We explore how functional genomics approaches that integrate datasets from human and non-human model systems can improve our understanding of the effect of gene-environment interplay on the risk for mental disorders. We start by briefly defining the G-E paradigm and its challenges and then discuss the different levels of regulation of gene expression and the corresponding data existing in humans (genome wide genotyping, transcriptomics, DNA methylation, chromatin modifications, chromosome conformational changes, non-coding RNAs, proteomics and metabolomics), discussing novel approaches to the application of these data in the study of the origins of mental health. Finally, we discuss the multilevel integration of diverse types of data. Advance in the use of functional genomics in the context of a G-E perspective improves the detection of vulnerabilities, informing the development of preventive and therapeutic interventions.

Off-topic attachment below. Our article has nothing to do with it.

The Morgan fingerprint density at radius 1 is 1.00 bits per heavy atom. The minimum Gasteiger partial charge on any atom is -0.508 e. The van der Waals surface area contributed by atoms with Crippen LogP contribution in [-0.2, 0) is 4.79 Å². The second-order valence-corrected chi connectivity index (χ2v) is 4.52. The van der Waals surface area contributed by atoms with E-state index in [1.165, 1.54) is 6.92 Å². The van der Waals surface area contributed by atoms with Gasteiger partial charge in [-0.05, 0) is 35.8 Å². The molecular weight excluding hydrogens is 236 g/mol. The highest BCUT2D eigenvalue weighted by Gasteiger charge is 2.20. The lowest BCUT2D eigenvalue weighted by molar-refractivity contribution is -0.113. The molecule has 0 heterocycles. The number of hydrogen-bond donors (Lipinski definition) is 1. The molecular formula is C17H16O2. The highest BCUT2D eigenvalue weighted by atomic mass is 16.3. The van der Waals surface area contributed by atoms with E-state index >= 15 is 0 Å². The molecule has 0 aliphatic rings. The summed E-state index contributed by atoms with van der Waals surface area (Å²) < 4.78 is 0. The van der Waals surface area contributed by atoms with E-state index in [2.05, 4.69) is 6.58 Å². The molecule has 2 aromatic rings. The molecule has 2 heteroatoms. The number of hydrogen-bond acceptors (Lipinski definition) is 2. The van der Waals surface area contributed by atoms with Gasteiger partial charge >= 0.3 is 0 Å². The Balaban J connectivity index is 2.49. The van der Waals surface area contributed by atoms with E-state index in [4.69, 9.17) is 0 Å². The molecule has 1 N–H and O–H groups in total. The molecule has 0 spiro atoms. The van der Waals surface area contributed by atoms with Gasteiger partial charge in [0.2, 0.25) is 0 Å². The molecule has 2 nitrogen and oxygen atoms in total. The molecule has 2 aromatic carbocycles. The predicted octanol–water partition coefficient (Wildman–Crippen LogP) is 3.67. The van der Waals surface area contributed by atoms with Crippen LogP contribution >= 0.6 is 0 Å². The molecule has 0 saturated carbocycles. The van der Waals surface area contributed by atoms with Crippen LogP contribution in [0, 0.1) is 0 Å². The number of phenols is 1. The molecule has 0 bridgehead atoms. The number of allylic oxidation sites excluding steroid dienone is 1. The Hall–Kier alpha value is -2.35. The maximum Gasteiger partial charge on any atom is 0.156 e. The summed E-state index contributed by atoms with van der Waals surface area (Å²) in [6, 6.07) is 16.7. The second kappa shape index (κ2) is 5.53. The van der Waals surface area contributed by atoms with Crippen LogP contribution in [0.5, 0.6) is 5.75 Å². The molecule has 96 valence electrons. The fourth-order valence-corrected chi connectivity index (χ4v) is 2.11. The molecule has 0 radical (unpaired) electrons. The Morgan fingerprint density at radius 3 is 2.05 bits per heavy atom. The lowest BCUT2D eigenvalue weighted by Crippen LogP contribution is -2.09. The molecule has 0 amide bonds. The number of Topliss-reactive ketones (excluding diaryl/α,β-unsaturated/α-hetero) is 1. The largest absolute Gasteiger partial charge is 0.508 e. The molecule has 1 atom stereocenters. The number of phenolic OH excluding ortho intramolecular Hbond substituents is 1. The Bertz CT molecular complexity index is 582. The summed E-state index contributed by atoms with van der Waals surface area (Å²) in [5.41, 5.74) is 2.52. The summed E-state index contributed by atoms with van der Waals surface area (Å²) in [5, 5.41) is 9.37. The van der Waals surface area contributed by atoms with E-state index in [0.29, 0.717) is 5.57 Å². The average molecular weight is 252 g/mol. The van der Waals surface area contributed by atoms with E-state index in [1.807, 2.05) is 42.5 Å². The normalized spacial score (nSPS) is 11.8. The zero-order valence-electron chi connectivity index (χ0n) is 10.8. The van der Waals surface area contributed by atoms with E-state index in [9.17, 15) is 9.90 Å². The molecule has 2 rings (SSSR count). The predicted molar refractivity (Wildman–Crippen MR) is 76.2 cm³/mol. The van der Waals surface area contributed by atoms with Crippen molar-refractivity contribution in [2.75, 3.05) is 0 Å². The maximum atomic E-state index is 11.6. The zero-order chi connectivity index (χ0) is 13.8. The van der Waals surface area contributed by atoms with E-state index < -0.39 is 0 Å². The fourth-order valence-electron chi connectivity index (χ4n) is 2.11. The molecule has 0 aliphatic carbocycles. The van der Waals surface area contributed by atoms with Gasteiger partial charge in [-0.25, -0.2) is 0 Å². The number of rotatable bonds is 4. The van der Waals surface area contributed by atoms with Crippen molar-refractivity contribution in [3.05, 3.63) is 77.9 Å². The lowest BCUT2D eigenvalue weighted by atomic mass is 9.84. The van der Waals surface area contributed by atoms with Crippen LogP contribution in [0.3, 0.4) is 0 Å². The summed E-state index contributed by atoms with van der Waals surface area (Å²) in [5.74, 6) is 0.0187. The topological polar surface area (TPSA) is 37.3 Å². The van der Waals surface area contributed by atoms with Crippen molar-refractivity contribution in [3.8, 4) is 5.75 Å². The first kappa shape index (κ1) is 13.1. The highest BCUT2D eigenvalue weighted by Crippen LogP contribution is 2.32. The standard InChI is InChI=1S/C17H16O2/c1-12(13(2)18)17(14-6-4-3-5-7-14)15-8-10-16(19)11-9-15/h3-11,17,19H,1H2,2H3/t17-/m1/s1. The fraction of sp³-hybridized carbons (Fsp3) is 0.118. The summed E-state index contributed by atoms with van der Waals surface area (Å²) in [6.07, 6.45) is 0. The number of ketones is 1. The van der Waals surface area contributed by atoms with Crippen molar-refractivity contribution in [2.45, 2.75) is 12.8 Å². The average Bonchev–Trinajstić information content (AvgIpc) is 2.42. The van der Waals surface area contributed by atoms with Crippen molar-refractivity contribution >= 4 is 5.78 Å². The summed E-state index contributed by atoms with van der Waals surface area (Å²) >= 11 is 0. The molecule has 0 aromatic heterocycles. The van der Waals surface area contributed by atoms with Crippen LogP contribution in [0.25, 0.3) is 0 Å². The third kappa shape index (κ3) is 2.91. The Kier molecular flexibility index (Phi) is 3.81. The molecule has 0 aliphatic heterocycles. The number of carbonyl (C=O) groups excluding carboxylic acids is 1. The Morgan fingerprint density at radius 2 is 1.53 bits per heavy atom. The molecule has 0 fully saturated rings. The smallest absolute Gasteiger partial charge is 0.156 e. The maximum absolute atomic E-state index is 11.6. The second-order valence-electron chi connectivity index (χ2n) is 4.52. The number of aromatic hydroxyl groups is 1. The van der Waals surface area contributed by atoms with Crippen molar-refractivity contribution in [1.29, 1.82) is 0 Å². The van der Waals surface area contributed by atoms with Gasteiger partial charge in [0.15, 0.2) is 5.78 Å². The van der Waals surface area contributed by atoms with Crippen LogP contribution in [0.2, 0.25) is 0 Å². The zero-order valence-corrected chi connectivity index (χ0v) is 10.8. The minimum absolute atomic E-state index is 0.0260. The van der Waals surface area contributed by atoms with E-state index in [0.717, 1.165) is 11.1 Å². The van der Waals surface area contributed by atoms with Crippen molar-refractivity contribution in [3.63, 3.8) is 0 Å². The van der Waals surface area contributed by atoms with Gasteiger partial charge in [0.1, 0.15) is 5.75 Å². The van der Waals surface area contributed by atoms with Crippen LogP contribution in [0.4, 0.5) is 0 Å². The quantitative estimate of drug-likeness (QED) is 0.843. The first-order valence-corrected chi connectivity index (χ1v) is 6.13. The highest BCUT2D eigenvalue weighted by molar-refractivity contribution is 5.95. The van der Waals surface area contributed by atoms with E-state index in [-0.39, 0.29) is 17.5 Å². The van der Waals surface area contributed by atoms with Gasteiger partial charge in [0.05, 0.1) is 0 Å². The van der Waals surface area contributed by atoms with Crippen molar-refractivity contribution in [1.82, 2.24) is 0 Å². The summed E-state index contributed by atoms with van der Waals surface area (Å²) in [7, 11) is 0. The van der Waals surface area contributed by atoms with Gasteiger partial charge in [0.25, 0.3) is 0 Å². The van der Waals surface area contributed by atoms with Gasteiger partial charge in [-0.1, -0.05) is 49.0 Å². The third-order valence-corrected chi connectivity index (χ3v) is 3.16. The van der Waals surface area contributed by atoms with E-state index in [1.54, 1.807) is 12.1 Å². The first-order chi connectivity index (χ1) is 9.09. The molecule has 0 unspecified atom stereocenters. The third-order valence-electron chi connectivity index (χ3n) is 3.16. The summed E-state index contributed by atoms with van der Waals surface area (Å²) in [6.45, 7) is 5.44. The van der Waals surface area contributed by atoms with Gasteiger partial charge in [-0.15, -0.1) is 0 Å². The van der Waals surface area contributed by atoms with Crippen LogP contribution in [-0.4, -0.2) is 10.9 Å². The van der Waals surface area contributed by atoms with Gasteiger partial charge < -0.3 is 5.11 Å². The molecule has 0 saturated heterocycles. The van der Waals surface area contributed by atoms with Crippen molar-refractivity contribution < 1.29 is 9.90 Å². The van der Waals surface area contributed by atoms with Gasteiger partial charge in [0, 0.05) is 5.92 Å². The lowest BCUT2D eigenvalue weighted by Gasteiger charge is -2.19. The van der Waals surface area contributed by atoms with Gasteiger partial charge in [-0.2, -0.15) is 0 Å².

Keywords: Early adversity; Epigenetics; GWAS; Genes; Mental disorders; Polygenic scores; functional genomics.
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